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Gaza Flotilla Panel Report

Gaza Flotilla Panel Report

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Published by Global News Agency
2 September 2011 – Secretary-General Ban Ki-moon today received the report of the independent panel of inquiry examining the May 2010 incident involving a flotilla headed for Gaza which found that Israel’s interception of the vessels was “excessive and unreasonable,” while the flotilla acted “recklessly” in attempting to breach the naval blockade.

The four-member panel, headed by Geoffrey Palmer, the former New Zealand prime minister, was not designed to determine individual criminal responsibility.

Rather, it was tasked with making findings about the facts, circumstances and context of the 31 May incident, in which a convoy of humanitarian aid ships bound for Gaza after departing Turkey was intercepted by Israeli forces leading to the loss of life.

“The loss of life and injuries resulting from the use of force by Israeli forces during the take-over of the Mavi Marmara was unacceptable,” the panel stated, referring to one of the ships on which nine passengers were killed and many others seriously wounded.

It added that there was “significant mistreatment” of passengers by Israeli authorities after the take-over of the vessels had been completed through until their deportation, including physical mistreatment, harassment and intimidation, unjustified confiscation of belongings and the denial of timely consular assistance.

At the same time, the panel says that the Israeli naval blockade on Gaza was imposed as a “legitimate security measure” to prevent weapons from entering Gaza by sea and its implementation complied with the requirements of international law.

The flotilla acted “recklessly” in attempting to breach the naval blockade of Gaza, and that more could have been done to warn flotilla participants of the potential risks involved and to dissuade them from their actions, according to the report.

The panel makes a number of recommendations in its 105-page report, including that Israel should continue with its efforts to ease its restrictions on the movement of goods and people to and from Gaza, and that all humanitarian missions wishing to assist Gaza’s population should do so through established procedures.

“The events of 31 May 2010 should never have taken place as they did and strenuous efforts should be made to prevent the occurrence of such incidents in the future,” states the panel.

Mr. Ban, in a statement issued by his spokesperson, expressed his gratitude to the members of the panel for their hard work and to the parties for their full cooperation.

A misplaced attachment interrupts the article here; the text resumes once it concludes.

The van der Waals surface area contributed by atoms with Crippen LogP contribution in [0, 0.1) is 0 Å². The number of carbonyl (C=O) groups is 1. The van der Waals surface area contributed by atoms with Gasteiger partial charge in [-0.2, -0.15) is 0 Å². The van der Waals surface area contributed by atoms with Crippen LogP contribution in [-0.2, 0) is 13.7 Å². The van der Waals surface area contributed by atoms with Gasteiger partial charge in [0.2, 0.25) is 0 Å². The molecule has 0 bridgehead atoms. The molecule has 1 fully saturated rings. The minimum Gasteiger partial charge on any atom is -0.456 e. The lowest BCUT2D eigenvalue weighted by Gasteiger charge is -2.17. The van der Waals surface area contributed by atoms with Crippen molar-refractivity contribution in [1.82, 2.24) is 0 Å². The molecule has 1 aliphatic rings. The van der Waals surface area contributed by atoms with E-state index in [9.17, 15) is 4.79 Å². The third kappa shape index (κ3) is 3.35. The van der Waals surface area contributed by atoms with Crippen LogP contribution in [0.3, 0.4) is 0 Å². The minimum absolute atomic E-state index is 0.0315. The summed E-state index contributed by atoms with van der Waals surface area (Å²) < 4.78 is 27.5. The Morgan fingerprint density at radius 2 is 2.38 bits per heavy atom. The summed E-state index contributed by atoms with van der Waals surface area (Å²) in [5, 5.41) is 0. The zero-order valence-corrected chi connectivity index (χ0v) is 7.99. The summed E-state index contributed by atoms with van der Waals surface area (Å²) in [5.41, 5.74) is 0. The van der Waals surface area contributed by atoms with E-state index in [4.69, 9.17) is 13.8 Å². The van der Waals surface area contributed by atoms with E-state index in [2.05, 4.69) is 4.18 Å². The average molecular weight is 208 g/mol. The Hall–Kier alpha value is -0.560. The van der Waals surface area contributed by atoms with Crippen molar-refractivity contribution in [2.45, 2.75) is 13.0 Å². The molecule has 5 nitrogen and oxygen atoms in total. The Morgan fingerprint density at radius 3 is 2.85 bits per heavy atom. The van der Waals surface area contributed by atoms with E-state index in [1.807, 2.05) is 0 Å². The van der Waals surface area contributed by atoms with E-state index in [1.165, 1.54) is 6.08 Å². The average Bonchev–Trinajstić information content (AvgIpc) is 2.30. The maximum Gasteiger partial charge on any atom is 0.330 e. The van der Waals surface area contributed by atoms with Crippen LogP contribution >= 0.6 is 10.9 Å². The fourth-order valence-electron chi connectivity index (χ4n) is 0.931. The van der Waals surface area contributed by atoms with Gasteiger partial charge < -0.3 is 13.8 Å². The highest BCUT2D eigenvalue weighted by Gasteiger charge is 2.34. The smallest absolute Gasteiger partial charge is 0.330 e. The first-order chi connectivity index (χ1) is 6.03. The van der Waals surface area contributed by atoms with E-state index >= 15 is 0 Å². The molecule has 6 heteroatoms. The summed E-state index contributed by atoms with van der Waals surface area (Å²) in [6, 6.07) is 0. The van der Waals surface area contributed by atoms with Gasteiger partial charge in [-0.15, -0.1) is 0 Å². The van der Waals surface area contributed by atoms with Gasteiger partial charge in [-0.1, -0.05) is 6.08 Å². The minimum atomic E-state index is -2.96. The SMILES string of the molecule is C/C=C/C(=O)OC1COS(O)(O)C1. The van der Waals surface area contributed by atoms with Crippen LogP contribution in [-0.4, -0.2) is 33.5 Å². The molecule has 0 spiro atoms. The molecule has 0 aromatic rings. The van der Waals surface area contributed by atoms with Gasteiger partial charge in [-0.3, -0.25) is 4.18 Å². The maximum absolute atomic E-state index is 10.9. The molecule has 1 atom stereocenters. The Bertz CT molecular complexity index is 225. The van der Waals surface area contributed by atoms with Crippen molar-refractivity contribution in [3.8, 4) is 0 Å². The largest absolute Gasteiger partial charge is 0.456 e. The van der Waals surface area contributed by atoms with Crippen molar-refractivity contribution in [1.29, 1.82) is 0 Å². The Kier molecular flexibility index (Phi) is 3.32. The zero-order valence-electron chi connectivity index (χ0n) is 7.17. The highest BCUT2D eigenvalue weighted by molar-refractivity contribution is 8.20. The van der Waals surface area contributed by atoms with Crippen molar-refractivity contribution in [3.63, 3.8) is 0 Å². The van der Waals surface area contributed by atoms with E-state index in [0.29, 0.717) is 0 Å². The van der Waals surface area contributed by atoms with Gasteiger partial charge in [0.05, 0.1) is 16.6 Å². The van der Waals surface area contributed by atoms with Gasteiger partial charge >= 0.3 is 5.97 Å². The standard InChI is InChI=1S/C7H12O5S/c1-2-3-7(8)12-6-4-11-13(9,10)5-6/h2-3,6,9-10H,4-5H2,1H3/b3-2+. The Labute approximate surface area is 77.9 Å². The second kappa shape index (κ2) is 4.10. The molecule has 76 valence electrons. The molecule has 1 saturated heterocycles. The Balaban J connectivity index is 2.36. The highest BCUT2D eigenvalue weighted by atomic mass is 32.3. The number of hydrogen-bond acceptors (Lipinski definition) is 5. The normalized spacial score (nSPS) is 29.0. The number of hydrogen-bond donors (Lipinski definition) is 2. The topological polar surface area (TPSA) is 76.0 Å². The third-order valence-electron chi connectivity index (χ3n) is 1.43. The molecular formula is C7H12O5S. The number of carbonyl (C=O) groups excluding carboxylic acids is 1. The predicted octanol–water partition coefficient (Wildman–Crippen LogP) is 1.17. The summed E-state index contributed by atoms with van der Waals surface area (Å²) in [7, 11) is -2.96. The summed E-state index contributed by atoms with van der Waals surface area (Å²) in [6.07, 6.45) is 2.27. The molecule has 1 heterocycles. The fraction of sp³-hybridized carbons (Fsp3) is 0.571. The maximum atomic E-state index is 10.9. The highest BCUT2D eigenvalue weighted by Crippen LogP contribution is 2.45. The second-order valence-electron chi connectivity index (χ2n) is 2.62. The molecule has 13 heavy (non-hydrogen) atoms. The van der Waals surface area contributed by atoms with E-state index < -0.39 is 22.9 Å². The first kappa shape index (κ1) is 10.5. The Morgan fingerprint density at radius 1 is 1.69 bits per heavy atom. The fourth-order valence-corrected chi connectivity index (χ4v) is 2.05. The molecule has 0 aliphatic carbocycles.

The panel, which was launched in August 2010, also comprised Alvaro Uribe, former Colombian president; Israel’s Joseph Ciechanover; and Turkey’s Özdem Sanberk.
2 September 2011 – Secretary-General Ban Ki-moon today received the report of the independent panel of inquiry examining the May 2010 incident involving a flotilla headed for Gaza which found that Israel’s interception of the vessels was “excessive and unreasonable,” while the flotilla acted “recklessly” in attempting to breach the naval blockade.

The four-member panel, headed by Geoffrey Palmer, the former New Zealand prime minister, was not designed to determine individual criminal responsibility.

Rather, it was tasked with making findings about the facts, circumstances and context of the 31 May incident, in which a convoy of humanitarian aid ships bound for Gaza after departing Turkey was intercepted by Israeli forces leading to the loss of life.

“The loss of life and injuries resulting from the use of force by Israeli forces during the take-over of the Mavi Marmara was unacceptable,” the panel stated, referring to one of the ships on which nine passengers were killed and many others seriously wounded.

It added that there was “significant mistreatment” of passengers by Israeli authorities after the take-over of the vessels had been completed through until their deportation, including physical mistreatment, harassment and intimidation, unjustified confiscation of belongings and the denial of timely consular assistance.

At the same time, the panel says that the Israeli naval blockade on Gaza was imposed as a “legitimate security measure” to prevent weapons from entering Gaza by sea and its implementation complied with the requirements of international law.

The flotilla acted “recklessly” in attempting to breach the naval blockade of Gaza, and that more could have been done to warn flotilla participants of the potential risks involved and to dissuade them from their actions, according to the report.

The panel makes a number of recommendations in its 105-page report, including that Israel should continue with its efforts to ease its restrictions on the movement of goods and people to and from Gaza, and that all humanitarian missions wishing to assist Gaza’s population should do so through established procedures.

“The events of 31 May 2010 should never have taken place as they did and strenuous efforts should be made to prevent the occurrence of such incidents in the future,” states the panel.

Mr. Ban, in a statement issued by his spokesperson, expressed his gratitude to the members of the panel for their hard work and to the parties for their full cooperation.

The panel, which was launched in August 2010, also comprised Alvaro Uribe, former Colombian president; Israel’s Joseph Ciechanover; and Turkey’s Özdem Sanberk.

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Published by: Global News Agency on Sep 02, 2011
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01/14/2013

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Report of the Secretary-General’s Panel of Inquiryon the 31 May 2010 Flotilla Incident